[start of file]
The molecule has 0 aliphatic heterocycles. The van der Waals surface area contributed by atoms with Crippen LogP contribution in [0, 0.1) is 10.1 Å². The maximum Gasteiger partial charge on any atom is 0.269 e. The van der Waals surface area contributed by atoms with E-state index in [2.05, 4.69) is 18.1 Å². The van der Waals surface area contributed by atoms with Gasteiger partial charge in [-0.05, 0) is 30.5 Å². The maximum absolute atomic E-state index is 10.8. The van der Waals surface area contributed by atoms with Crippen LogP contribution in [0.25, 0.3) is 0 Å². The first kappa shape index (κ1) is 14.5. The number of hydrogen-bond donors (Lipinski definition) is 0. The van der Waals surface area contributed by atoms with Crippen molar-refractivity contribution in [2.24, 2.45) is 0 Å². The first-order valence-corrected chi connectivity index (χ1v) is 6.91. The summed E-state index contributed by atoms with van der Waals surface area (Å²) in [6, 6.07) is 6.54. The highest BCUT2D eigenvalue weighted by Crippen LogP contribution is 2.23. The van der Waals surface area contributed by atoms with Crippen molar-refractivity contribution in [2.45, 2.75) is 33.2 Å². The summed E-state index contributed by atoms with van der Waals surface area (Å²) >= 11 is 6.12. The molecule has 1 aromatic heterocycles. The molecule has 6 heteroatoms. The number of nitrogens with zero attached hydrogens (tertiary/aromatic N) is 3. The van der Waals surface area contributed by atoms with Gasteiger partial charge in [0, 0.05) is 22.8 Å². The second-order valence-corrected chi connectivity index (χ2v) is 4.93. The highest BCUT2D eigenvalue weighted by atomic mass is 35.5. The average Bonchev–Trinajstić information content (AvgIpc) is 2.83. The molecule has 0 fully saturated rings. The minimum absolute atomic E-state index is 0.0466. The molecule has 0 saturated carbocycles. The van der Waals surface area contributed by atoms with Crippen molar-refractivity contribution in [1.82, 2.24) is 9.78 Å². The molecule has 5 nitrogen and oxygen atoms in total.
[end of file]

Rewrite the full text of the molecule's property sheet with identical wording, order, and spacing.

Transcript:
The molecule has 0 aliphatic heterocycles. The van der Waals surface area contributed by atoms with Crippen LogP contribution in [0, 0.1) is 10.1 Å². The maximum Gasteiger partial charge on any atom is 0.269 e. The van der Waals surface area contributed by atoms with E-state index in [2.05, 4.69) is 18.1 Å². The van der Waals surface area contributed by atoms with Gasteiger partial charge in [-0.05, 0) is 30.5 Å². The maximum absolute atomic E-state index is 10.8. The van der Waals surface area contributed by atoms with Crippen LogP contribution in [0.25, 0.3) is 0 Å². The first kappa shape index (κ1) is 14.5. The number of hydrogen-bond donors (Lipinski definition) is 0. The van der Waals surface area contributed by atoms with Crippen molar-refractivity contribution in [2.24, 2.45) is 0 Å². The first-order valence-corrected chi connectivity index (χ1v) is 6.91. The summed E-state index contributed by atoms with van der Waals surface area (Å²) in [6, 6.07) is 6.54. The highest BCUT2D eigenvalue weighted by Crippen LogP contribution is 2.23. The van der Waals surface area contributed by atoms with Crippen molar-refractivity contribution in [2.45, 2.75) is 33.2 Å². The summed E-state index contributed by atoms with van der Waals surface area (Å²) >= 11 is 6.12. The molecule has 1 aromatic heterocycles. The molecule has 6 heteroatoms. The number of nitrogens with zero attached hydrogens (tertiary/aromatic N) is 3. The van der Waals surface area contributed by atoms with Gasteiger partial charge in [0, 0.05) is 22.8 Å². The second-order valence-corrected chi connectivity index (χ2v) is 4.93. The highest BCUT2D eigenvalue weighted by atomic mass is 35.5. The average Bonchev–Trinajstić information content (AvgIpc) is 2.83. The molecule has 0 fully saturated rings. The minimum absolute atomic E-state index is 0.0466. The molecule has 0 saturated carbocycles. The van der Waals surface area contributed by atoms with Crippen molar-refractivity contribution in [1.82, 2.24) is 9.78 Å². The molecule has 5 nitrogen and oxygen atoms in total.